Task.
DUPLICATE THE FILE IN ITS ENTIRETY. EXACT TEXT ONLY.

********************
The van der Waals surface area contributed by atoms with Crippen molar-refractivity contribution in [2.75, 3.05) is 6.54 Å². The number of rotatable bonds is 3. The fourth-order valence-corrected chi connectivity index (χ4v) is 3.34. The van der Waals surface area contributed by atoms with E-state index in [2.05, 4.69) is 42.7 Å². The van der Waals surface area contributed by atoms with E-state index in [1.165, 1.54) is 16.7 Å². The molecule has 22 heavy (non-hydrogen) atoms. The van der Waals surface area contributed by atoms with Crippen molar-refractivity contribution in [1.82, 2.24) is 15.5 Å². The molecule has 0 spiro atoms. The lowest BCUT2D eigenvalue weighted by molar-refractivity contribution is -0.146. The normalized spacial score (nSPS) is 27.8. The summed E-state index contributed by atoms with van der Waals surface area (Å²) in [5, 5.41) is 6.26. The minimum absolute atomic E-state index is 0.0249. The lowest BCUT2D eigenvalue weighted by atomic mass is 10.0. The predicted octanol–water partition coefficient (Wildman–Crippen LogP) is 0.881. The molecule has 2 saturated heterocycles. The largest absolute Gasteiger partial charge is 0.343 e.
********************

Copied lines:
The van der Waals surface area contributed by atoms with Crippen molar-refractivity contribution in [2.75, 3.05) is 6.54 Å². The number of rotatable bonds is 3. The fourth-order valence-corrected chi connectivity index (χ4v) is 3.34. The van der Waals surface area contributed by atoms with E-state index in [2.05, 4.69) is 42.7 Å². The van der Waals surface area contributed by atoms with E-state index in [1.165, 1.54) is 16.7 Å². The molecule has 22 heavy (non-hydrogen) atoms. The van der Waals surface area contributed by atoms with Crippen molar-refractivity contribution in [1.82, 2.24) is 15.5 Å². The molecule has 0 spiro atoms. The lowest BCUT2D eigenvalue weighted by molar-refractivity contribution is -0.146. The normalized spacial score (nSPS) is 27.8. The summed E-state index contributed by atoms with van der Waals surface area (Å²) in [5, 5.41) is 6.26. The minimum absolute atomic E-state index is 0.0249. The lowest BCUT2D eigenvalue weighted by atomic mass is 10.0. The predicted octanol–water partition coefficient (Wildman–Crippen LogP) is 0.881. The molecule has 2 saturated heterocycles. The largest absolute Gasteiger partial charge is 0.343 e.